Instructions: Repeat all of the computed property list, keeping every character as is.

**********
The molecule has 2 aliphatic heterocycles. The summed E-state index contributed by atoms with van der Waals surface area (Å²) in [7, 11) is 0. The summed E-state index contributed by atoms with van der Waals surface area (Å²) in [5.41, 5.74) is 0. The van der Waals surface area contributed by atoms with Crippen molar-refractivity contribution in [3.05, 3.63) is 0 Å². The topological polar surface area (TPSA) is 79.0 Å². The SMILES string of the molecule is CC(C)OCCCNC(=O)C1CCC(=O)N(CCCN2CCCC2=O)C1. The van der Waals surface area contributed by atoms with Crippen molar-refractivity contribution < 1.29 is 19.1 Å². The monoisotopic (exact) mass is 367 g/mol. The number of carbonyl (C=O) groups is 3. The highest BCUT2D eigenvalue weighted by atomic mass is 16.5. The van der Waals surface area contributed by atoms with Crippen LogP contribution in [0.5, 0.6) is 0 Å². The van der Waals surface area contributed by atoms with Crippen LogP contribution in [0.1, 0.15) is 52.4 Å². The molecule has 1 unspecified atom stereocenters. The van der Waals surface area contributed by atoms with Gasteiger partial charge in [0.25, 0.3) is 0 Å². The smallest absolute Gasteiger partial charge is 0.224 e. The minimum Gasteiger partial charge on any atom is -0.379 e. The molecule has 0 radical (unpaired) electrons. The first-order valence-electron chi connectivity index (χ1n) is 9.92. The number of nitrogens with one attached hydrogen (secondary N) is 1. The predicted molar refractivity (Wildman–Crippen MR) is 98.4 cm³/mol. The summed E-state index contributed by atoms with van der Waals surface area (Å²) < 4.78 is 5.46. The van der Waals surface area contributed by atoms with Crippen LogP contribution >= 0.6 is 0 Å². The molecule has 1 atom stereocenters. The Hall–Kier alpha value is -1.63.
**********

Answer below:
The molecule has 2 aliphatic heterocycles. The summed E-state index contributed by atoms with van der Waals surface area (Å²) in [7, 11) is 0. The summed E-state index contributed by atoms with van der Waals surface area (Å²) in [5.41, 5.74) is 0. The van der Waals surface area contributed by atoms with Crippen molar-refractivity contribution in [3.05, 3.63) is 0 Å². The topological polar surface area (TPSA) is 79.0 Å². The SMILES string of the molecule is CC(C)OCCCNC(=O)C1CCC(=O)N(CCCN2CCCC2=O)C1. The van der Waals surface area contributed by atoms with Crippen molar-refractivity contribution < 1.29 is 19.1 Å². The monoisotopic (exact) mass is 367 g/mol. The number of carbonyl (C=O) groups is 3. The highest BCUT2D eigenvalue weighted by atomic mass is 16.5. The van der Waals surface area contributed by atoms with Crippen LogP contribution in [0.5, 0.6) is 0 Å². The van der Waals surface area contributed by atoms with Crippen LogP contribution in [0.1, 0.15) is 52.4 Å². The molecule has 1 unspecified atom stereocenters. The van der Waals surface area contributed by atoms with Gasteiger partial charge in [0.25, 0.3) is 0 Å². The smallest absolute Gasteiger partial charge is 0.224 e. The minimum Gasteiger partial charge on any atom is -0.379 e. The molecule has 0 radical (unpaired) electrons. The first-order valence-electron chi connectivity index (χ1n) is 9.92. The number of nitrogens with one attached hydrogen (secondary N) is 1. The predicted molar refractivity (Wildman–Crippen MR) is 98.4 cm³/mol. The summed E-state index contributed by atoms with van der Waals surface area (Å²) < 4.78 is 5.46. The van der Waals surface area contributed by atoms with Crippen LogP contribution >= 0.6 is 0 Å². The molecule has 1 atom stereocenters. The Hall–Kier alpha value is -1.63.